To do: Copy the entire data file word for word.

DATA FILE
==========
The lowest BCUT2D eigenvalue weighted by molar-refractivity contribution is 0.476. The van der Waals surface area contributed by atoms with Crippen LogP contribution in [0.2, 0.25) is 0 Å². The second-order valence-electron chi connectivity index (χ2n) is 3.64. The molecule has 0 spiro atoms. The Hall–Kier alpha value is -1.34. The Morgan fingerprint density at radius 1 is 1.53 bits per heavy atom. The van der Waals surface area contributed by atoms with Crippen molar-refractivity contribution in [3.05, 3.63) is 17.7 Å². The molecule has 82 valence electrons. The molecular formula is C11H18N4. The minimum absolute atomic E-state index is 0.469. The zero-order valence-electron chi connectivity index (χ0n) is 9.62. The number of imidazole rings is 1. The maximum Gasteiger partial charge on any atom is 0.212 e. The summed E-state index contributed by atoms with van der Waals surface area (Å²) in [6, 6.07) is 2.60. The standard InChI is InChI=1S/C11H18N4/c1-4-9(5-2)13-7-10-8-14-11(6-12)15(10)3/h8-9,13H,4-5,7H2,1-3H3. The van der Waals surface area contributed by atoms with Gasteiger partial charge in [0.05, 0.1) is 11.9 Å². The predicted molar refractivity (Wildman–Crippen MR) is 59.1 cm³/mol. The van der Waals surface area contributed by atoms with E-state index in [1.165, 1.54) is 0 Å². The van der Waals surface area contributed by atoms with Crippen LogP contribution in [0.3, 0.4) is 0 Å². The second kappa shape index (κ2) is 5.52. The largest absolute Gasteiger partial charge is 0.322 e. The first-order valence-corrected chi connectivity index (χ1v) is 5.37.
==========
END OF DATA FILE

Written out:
The lowest BCUT2D eigenvalue weighted by molar-refractivity contribution is 0.476. The van der Waals surface area contributed by atoms with Crippen LogP contribution in [0.2, 0.25) is 0 Å². The second-order valence-electron chi connectivity index (χ2n) is 3.64. The molecule has 0 spiro atoms. The Hall–Kier alpha value is -1.34. The Morgan fingerprint density at radius 1 is 1.53 bits per heavy atom. The van der Waals surface area contributed by atoms with Crippen molar-refractivity contribution in [3.05, 3.63) is 17.7 Å². The molecule has 82 valence electrons. The molecular formula is C11H18N4. The minimum absolute atomic E-state index is 0.469. The zero-order valence-electron chi connectivity index (χ0n) is 9.62. The number of imidazole rings is 1. The maximum Gasteiger partial charge on any atom is 0.212 e. The summed E-state index contributed by atoms with van der Waals surface area (Å²) in [6, 6.07) is 2.60. The standard InChI is InChI=1S/C11H18N4/c1-4-9(5-2)13-7-10-8-14-11(6-12)15(10)3/h8-9,13H,4-5,7H2,1-3H3. The van der Waals surface area contributed by atoms with Gasteiger partial charge in [0.05, 0.1) is 11.9 Å². The predicted molar refractivity (Wildman–Crippen MR) is 59.1 cm³/mol. The van der Waals surface area contributed by atoms with E-state index in [1.165, 1.54) is 0 Å². The van der Waals surface area contributed by atoms with Crippen LogP contribution in [0.3, 0.4) is 0 Å². The second kappa shape index (κ2) is 5.52. The largest absolute Gasteiger partial charge is 0.322 e. The first-order valence-corrected chi connectivity index (χ1v) is 5.37.